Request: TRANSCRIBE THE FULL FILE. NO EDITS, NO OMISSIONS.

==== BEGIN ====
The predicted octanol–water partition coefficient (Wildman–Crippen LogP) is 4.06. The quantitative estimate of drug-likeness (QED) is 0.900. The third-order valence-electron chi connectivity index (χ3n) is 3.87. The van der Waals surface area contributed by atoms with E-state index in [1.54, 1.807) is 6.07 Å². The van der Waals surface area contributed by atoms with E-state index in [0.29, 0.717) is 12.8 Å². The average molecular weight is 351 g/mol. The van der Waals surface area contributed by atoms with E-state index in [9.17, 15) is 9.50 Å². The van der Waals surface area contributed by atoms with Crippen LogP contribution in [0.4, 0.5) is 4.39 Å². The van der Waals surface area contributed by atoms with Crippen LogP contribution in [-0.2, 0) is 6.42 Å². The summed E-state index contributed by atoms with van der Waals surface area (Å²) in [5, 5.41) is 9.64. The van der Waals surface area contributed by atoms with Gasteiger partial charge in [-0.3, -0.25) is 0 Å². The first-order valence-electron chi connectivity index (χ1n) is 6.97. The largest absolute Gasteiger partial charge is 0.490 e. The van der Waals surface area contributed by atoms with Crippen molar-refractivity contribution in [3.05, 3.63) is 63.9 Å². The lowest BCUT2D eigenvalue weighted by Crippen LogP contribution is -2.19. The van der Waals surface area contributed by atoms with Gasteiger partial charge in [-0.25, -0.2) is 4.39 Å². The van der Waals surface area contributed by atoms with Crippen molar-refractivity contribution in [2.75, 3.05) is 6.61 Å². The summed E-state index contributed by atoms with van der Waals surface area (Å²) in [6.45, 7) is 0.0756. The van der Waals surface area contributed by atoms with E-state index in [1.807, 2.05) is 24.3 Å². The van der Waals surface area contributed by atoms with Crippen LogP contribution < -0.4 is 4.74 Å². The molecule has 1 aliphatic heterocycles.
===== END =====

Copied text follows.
The predicted octanol–water partition coefficient (Wildman–Crippen LogP) is 4.06. The quantitative estimate of drug-likeness (QED) is 0.900. The third-order valence-electron chi connectivity index (χ3n) is 3.87. The van der Waals surface area contributed by atoms with E-state index in [1.54, 1.807) is 6.07 Å². The van der Waals surface area contributed by atoms with E-state index in [0.29, 0.717) is 12.8 Å². The average molecular weight is 351 g/mol. The van der Waals surface area contributed by atoms with E-state index in [9.17, 15) is 9.50 Å². The van der Waals surface area contributed by atoms with Crippen LogP contribution in [0.4, 0.5) is 4.39 Å². The van der Waals surface area contributed by atoms with Crippen LogP contribution in [-0.2, 0) is 6.42 Å². The summed E-state index contributed by atoms with van der Waals surface area (Å²) in [5, 5.41) is 9.64. The van der Waals surface area contributed by atoms with Gasteiger partial charge in [-0.3, -0.25) is 0 Å². The first-order valence-electron chi connectivity index (χ1n) is 6.97. The largest absolute Gasteiger partial charge is 0.490 e. The van der Waals surface area contributed by atoms with Crippen molar-refractivity contribution in [3.05, 3.63) is 63.9 Å². The lowest BCUT2D eigenvalue weighted by Crippen LogP contribution is -2.19. The van der Waals surface area contributed by atoms with Gasteiger partial charge in [-0.25, -0.2) is 4.39 Å². The van der Waals surface area contributed by atoms with Crippen molar-refractivity contribution in [2.75, 3.05) is 6.61 Å². The summed E-state index contributed by atoms with van der Waals surface area (Å²) in [6.45, 7) is 0.0756. The van der Waals surface area contributed by atoms with E-state index in [1.807, 2.05) is 24.3 Å². The van der Waals surface area contributed by atoms with Crippen LogP contribution < -0.4 is 4.74 Å². The molecule has 1 aliphatic heterocycles.